|FOR IMMEDIATE RELEASE|
|Date:||May 1, 2008|
|Contact:||Stephanie Hester, Northern Rockies Regional Office, National Parks Conservation Association, 406.495.1560|
Congress Commemorates Japanese Americans of Minidoka
Size of Monument triples and site at Bainbridge Island, WA is added to commemorate Japanese Americans forcibly relocated to internment camps during World War II
Washington, D.C. - The National Parks Conservation Association (NPCA) praised today’s passage of the Bainbridge Island Japanese American Memorial, which was part of the Consolidated Natural Resources Act of 2008.The legislation now heads to the White House for the President’s signature.
This legislation adds nearly 220 acres to the Minidoka Internment National Monument and ties it to the Nidoto Nai Yoni ("Let it not happen again") memorial that commemorates the Japanese Americans of Bainbridge Island, Washington. These citizens were the first to be forcibly removed from their homes and relocated to internment camps during World War II.
“Minidoka, like all internment sites, serves as an important lesson in US History,” said Stephanie Hester, Senior Program Manager for the National Parks Conservation Association Northern Rockies Regional Office. “Commemoration of the Japanese-American confinement sites across the country will encourage us to reflect on the way American citizens were mistreated during a time of fear and war and serve as a reminder so the mistake is not repeated.”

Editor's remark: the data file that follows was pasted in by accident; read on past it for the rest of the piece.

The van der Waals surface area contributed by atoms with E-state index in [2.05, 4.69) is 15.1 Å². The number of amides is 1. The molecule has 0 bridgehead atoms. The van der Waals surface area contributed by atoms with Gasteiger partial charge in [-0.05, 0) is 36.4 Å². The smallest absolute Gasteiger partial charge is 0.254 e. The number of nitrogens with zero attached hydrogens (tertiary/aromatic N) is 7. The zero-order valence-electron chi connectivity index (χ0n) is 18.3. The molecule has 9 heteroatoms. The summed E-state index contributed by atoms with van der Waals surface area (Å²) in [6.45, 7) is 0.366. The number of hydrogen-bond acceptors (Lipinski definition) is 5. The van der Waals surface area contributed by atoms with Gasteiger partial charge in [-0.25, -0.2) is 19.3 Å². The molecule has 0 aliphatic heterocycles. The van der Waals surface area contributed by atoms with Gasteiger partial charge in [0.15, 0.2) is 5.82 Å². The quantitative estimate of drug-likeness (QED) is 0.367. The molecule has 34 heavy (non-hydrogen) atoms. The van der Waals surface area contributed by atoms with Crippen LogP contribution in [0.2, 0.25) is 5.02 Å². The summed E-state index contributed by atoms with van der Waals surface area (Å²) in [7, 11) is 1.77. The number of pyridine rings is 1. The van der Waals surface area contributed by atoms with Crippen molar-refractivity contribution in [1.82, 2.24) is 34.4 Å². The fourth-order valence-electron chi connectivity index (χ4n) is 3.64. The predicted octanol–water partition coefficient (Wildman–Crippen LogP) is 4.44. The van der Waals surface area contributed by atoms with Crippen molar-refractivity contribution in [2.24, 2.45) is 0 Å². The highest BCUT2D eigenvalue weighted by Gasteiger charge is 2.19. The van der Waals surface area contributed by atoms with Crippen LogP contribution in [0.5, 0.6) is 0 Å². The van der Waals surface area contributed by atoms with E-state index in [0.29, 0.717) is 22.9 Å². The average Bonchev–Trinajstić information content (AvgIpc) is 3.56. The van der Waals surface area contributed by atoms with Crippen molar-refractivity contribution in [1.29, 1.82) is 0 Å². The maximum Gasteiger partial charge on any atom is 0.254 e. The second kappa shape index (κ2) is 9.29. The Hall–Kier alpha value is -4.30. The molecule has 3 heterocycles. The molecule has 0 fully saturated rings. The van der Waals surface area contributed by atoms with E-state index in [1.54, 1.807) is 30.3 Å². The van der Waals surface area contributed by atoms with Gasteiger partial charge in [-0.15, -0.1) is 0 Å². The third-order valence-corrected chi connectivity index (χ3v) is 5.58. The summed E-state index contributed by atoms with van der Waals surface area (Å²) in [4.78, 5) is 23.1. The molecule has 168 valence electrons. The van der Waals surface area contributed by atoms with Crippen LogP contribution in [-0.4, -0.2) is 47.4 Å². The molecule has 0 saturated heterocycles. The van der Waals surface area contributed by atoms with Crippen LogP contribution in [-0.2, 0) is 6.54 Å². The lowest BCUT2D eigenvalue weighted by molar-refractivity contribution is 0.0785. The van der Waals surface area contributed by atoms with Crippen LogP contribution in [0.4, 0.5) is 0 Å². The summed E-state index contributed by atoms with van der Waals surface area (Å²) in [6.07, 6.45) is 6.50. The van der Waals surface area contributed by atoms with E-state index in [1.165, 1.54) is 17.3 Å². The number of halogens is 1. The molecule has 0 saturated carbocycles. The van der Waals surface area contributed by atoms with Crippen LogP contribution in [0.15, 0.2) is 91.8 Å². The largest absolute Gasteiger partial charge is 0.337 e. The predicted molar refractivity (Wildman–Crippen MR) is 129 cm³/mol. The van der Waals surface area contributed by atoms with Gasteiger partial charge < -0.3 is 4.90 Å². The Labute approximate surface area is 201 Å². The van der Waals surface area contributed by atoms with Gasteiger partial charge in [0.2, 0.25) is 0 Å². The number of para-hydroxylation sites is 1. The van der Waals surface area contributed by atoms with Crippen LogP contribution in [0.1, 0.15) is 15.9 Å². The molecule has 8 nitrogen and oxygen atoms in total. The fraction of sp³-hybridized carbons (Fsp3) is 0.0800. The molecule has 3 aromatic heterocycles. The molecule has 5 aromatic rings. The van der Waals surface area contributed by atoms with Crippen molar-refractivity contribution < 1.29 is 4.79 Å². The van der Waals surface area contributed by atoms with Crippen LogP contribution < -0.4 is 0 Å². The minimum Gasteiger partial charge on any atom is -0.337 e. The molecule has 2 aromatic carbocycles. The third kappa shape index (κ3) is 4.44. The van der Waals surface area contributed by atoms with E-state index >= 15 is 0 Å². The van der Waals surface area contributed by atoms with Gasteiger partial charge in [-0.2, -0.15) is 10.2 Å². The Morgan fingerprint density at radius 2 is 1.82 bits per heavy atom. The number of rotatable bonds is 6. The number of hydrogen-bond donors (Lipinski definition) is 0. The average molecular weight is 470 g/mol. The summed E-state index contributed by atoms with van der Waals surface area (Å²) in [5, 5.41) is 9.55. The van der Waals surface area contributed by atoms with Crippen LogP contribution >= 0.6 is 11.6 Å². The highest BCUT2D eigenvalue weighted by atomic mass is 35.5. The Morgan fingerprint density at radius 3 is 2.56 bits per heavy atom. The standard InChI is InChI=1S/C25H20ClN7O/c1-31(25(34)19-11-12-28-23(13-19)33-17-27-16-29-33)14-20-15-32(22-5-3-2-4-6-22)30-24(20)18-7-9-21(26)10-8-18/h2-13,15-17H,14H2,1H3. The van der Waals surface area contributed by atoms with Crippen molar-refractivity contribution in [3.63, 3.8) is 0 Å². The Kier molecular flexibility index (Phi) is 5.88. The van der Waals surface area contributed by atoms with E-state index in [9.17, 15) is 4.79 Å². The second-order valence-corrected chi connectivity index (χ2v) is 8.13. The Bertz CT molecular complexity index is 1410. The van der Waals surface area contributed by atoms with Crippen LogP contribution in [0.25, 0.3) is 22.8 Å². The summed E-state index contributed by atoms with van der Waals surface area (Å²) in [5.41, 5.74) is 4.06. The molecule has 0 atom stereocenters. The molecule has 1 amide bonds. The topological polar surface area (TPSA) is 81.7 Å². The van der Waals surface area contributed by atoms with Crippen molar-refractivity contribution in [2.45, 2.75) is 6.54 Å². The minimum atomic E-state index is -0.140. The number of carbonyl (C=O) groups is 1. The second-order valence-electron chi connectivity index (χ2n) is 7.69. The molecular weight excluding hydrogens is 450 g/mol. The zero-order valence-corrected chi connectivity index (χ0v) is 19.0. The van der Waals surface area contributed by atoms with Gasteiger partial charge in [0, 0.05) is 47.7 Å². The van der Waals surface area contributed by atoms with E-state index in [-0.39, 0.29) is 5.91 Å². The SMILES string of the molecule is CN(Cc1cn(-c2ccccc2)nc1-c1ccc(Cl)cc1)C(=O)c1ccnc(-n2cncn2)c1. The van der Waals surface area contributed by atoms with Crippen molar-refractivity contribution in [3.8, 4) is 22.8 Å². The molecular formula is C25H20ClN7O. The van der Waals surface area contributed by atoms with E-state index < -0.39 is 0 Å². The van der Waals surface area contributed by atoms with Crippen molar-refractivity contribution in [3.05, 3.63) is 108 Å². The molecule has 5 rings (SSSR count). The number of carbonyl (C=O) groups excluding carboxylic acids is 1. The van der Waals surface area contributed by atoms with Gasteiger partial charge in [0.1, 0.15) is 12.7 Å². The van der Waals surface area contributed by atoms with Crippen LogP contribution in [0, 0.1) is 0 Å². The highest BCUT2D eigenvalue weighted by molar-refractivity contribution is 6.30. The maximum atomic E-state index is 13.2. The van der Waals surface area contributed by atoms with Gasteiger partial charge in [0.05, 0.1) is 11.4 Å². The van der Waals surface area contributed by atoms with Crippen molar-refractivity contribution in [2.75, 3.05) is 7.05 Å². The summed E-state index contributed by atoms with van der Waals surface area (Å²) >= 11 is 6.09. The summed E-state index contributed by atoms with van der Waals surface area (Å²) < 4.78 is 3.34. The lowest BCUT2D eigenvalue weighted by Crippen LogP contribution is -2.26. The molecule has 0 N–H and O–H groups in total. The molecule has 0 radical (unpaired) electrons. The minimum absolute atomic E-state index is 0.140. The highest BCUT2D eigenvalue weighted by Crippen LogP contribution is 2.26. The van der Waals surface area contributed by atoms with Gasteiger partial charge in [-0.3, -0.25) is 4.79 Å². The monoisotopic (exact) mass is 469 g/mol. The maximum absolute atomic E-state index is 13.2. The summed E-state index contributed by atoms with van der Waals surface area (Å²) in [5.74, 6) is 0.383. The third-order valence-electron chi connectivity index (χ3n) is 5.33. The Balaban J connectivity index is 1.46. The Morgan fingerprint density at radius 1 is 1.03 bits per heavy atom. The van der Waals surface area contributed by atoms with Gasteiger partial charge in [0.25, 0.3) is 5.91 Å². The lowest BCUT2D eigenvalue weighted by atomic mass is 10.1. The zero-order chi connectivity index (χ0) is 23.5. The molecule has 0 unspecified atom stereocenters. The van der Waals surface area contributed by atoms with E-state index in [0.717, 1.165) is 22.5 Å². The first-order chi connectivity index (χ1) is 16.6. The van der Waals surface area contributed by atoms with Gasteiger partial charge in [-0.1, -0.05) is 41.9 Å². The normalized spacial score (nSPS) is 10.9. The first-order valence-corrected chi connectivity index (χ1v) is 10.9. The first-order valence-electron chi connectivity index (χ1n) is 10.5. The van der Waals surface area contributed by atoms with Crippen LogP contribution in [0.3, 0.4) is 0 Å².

The Minidoka relocation center was in operation from August 10, 1942 to October 28, 1945. Over 13,000 internees passed through the gates, most from Oregon, Washington, and Alaska. In early 1943, all of the Bainbridge Island internees were moved, at their request, to Minidoka to be closer to their original home. Minidoka constituted the seventh largest city in Idaho while it was operational between 1942 and 1945, with the population peaking at 9,500.
“We could not be more pleased with the passage of S2739,” said Emily Hanako Momohara of the Friends of Minidoka. “The boundary expansion will allow the story of Minidoka to be told in a much more thorough and exciting way. We are very thankful to Congress for their affirmative vote and leadership.”
Since 1919, the nonpartisan National Parks Conservation Association has been the leading voice of the American people in the fight to safeguard our National Park System. NPCA, its members, and partners work together to protect the park system and preserve our nation’s natural, historical, and cultural heritage for generations to come.